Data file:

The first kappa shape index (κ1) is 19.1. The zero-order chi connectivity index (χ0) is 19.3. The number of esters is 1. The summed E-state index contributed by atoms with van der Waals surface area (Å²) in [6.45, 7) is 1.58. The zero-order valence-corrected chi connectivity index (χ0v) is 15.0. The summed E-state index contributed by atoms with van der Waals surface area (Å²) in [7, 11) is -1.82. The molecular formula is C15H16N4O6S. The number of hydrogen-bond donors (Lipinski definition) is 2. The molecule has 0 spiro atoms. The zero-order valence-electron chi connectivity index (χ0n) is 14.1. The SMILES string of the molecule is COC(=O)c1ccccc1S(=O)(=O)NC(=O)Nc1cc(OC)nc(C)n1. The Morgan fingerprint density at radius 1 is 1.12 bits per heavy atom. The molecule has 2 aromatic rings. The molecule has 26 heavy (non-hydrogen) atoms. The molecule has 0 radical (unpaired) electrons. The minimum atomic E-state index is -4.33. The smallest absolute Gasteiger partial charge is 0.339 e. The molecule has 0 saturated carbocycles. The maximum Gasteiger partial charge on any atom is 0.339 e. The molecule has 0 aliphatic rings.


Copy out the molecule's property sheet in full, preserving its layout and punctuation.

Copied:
The first kappa shape index (κ1) is 19.1. The zero-order chi connectivity index (χ0) is 19.3. The number of esters is 1. The summed E-state index contributed by atoms with van der Waals surface area (Å²) in [6.45, 7) is 1.58. The zero-order valence-corrected chi connectivity index (χ0v) is 15.0. The summed E-state index contributed by atoms with van der Waals surface area (Å²) in [7, 11) is -1.82. The molecular formula is C15H16N4O6S. The number of hydrogen-bond donors (Lipinski definition) is 2. The molecule has 0 spiro atoms. The zero-order valence-electron chi connectivity index (χ0n) is 14.1. The SMILES string of the molecule is COC(=O)c1ccccc1S(=O)(=O)NC(=O)Nc1cc(OC)nc(C)n1. The Morgan fingerprint density at radius 1 is 1.12 bits per heavy atom. The molecule has 2 aromatic rings. The molecule has 26 heavy (non-hydrogen) atoms. The molecule has 0 radical (unpaired) electrons. The minimum atomic E-state index is -4.33. The smallest absolute Gasteiger partial charge is 0.339 e. The molecule has 0 saturated carbocycles. The maximum Gasteiger partial charge on any atom is 0.339 e. The molecule has 0 aliphatic rings.